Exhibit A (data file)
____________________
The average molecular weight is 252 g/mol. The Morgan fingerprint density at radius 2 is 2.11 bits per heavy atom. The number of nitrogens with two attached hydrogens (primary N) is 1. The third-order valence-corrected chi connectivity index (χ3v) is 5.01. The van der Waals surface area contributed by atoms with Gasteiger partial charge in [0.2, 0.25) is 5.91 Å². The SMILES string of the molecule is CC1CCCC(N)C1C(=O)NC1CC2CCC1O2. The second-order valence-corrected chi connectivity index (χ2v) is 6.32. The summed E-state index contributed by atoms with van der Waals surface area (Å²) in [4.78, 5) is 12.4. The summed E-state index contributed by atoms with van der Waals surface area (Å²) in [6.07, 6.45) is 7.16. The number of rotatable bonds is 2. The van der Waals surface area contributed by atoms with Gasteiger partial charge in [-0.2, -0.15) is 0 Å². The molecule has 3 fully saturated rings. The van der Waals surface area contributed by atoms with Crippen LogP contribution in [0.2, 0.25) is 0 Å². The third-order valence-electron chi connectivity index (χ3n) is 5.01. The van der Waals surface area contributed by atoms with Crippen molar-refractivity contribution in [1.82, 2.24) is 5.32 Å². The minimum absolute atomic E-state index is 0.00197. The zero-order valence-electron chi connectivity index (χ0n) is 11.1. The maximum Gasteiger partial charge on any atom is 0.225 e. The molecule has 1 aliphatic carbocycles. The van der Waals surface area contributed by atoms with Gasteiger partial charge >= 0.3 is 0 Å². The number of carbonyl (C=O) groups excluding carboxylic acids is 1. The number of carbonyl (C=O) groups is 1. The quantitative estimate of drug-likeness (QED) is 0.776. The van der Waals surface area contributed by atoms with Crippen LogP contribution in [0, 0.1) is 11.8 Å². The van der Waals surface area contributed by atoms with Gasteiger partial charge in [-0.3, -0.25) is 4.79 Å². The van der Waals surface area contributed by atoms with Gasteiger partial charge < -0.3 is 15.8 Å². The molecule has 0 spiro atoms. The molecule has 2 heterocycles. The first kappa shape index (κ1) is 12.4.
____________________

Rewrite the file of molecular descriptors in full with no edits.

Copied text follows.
The average molecular weight is 252 g/mol. The Morgan fingerprint density at radius 2 is 2.11 bits per heavy atom. The number of nitrogens with two attached hydrogens (primary N) is 1. The third-order valence-corrected chi connectivity index (χ3v) is 5.01. The van der Waals surface area contributed by atoms with Gasteiger partial charge in [0.2, 0.25) is 5.91 Å². The SMILES string of the molecule is CC1CCCC(N)C1C(=O)NC1CC2CCC1O2. The second-order valence-corrected chi connectivity index (χ2v) is 6.32. The summed E-state index contributed by atoms with van der Waals surface area (Å²) in [4.78, 5) is 12.4. The summed E-state index contributed by atoms with van der Waals surface area (Å²) in [6.07, 6.45) is 7.16. The number of rotatable bonds is 2. The van der Waals surface area contributed by atoms with Gasteiger partial charge in [-0.2, -0.15) is 0 Å². The molecule has 3 fully saturated rings. The van der Waals surface area contributed by atoms with Crippen LogP contribution in [0.2, 0.25) is 0 Å². The third-order valence-electron chi connectivity index (χ3n) is 5.01. The van der Waals surface area contributed by atoms with Crippen molar-refractivity contribution in [1.82, 2.24) is 5.32 Å². The minimum absolute atomic E-state index is 0.00197. The zero-order valence-electron chi connectivity index (χ0n) is 11.1. The maximum Gasteiger partial charge on any atom is 0.225 e. The molecule has 1 aliphatic carbocycles. The van der Waals surface area contributed by atoms with Gasteiger partial charge >= 0.3 is 0 Å². The number of carbonyl (C=O) groups excluding carboxylic acids is 1. The number of carbonyl (C=O) groups is 1. The quantitative estimate of drug-likeness (QED) is 0.776. The van der Waals surface area contributed by atoms with Crippen LogP contribution in [0, 0.1) is 11.8 Å². The van der Waals surface area contributed by atoms with Gasteiger partial charge in [-0.3, -0.25) is 4.79 Å². The van der Waals surface area contributed by atoms with Gasteiger partial charge < -0.3 is 15.8 Å². The molecule has 0 spiro atoms. The molecule has 2 heterocycles. The first kappa shape index (κ1) is 12.4.